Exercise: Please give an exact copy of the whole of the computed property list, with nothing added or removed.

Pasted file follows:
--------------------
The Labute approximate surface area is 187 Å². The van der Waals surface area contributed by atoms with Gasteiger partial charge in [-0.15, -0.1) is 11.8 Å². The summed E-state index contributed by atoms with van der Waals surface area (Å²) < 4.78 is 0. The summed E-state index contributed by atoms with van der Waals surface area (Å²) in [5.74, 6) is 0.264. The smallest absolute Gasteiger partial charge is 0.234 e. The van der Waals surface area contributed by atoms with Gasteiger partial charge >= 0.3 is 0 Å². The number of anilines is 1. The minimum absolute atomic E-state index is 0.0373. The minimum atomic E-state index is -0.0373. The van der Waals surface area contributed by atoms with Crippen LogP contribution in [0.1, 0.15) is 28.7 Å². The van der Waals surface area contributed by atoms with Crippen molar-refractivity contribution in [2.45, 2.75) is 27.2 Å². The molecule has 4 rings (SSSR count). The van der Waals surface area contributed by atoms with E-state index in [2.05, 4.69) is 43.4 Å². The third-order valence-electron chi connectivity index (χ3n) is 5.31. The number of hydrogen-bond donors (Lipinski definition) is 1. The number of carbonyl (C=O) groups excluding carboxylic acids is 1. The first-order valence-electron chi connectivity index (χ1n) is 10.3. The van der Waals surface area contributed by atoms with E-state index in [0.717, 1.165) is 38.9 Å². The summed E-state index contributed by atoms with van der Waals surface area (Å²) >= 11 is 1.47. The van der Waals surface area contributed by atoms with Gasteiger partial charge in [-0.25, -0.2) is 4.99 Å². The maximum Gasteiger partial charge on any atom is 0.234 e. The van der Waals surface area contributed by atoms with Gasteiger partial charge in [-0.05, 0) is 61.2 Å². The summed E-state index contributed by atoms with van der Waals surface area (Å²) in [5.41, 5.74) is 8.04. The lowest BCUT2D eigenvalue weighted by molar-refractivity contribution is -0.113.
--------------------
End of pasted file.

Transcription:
The Labute approximate surface area is 187 Å². The van der Waals surface area contributed by atoms with Gasteiger partial charge in [-0.15, -0.1) is 11.8 Å². The summed E-state index contributed by atoms with van der Waals surface area (Å²) < 4.78 is 0. The summed E-state index contributed by atoms with van der Waals surface area (Å²) in [5.74, 6) is 0.264. The smallest absolute Gasteiger partial charge is 0.234 e. The van der Waals surface area contributed by atoms with Gasteiger partial charge >= 0.3 is 0 Å². The number of anilines is 1. The minimum absolute atomic E-state index is 0.0373. The minimum atomic E-state index is -0.0373. The van der Waals surface area contributed by atoms with Crippen LogP contribution in [0.1, 0.15) is 28.7 Å². The van der Waals surface area contributed by atoms with Crippen molar-refractivity contribution in [2.45, 2.75) is 27.2 Å². The molecule has 4 rings (SSSR count). The van der Waals surface area contributed by atoms with E-state index in [2.05, 4.69) is 43.4 Å². The third-order valence-electron chi connectivity index (χ3n) is 5.31. The number of hydrogen-bond donors (Lipinski definition) is 1. The number of carbonyl (C=O) groups excluding carboxylic acids is 1. The first-order valence-electron chi connectivity index (χ1n) is 10.3. The van der Waals surface area contributed by atoms with E-state index in [0.717, 1.165) is 38.9 Å². The summed E-state index contributed by atoms with van der Waals surface area (Å²) >= 11 is 1.47. The van der Waals surface area contributed by atoms with Gasteiger partial charge in [-0.25, -0.2) is 4.99 Å². The maximum Gasteiger partial charge on any atom is 0.234 e. The van der Waals surface area contributed by atoms with Gasteiger partial charge in [-0.05, 0) is 61.2 Å². The summed E-state index contributed by atoms with van der Waals surface area (Å²) in [5.41, 5.74) is 8.04. The lowest BCUT2D eigenvalue weighted by molar-refractivity contribution is -0.113.